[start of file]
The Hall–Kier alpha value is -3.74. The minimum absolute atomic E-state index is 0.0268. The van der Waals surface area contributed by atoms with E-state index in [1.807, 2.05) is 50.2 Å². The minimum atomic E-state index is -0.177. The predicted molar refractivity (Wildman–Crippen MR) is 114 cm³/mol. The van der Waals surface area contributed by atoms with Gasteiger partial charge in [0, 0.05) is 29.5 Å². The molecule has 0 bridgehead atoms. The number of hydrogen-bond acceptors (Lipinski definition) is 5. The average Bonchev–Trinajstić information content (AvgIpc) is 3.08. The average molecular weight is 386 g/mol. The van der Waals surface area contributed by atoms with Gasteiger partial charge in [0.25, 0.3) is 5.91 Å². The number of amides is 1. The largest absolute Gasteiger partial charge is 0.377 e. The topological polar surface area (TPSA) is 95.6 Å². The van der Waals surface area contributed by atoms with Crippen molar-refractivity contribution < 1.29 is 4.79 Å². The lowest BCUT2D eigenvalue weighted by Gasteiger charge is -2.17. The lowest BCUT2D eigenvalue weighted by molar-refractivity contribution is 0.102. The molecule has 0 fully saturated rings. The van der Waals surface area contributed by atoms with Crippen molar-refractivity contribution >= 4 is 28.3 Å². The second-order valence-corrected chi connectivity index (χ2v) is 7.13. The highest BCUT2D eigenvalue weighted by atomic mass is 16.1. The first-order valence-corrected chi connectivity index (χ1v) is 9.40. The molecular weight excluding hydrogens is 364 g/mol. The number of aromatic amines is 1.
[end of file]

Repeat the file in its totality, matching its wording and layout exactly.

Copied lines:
The Hall–Kier alpha value is -3.74. The minimum absolute atomic E-state index is 0.0268. The van der Waals surface area contributed by atoms with E-state index in [1.807, 2.05) is 50.2 Å². The minimum atomic E-state index is -0.177. The predicted molar refractivity (Wildman–Crippen MR) is 114 cm³/mol. The van der Waals surface area contributed by atoms with Gasteiger partial charge in [0, 0.05) is 29.5 Å². The molecule has 0 bridgehead atoms. The number of hydrogen-bond acceptors (Lipinski definition) is 5. The average Bonchev–Trinajstić information content (AvgIpc) is 3.08. The average molecular weight is 386 g/mol. The van der Waals surface area contributed by atoms with Gasteiger partial charge in [0.25, 0.3) is 5.91 Å². The number of amides is 1. The largest absolute Gasteiger partial charge is 0.377 e. The topological polar surface area (TPSA) is 95.6 Å². The van der Waals surface area contributed by atoms with Crippen molar-refractivity contribution < 1.29 is 4.79 Å². The lowest BCUT2D eigenvalue weighted by Gasteiger charge is -2.17. The lowest BCUT2D eigenvalue weighted by molar-refractivity contribution is 0.102. The molecule has 0 fully saturated rings. The van der Waals surface area contributed by atoms with Crippen molar-refractivity contribution >= 4 is 28.3 Å². The second-order valence-corrected chi connectivity index (χ2v) is 7.13. The highest BCUT2D eigenvalue weighted by atomic mass is 16.1. The first-order valence-corrected chi connectivity index (χ1v) is 9.40. The molecular weight excluding hydrogens is 364 g/mol. The number of aromatic amines is 1.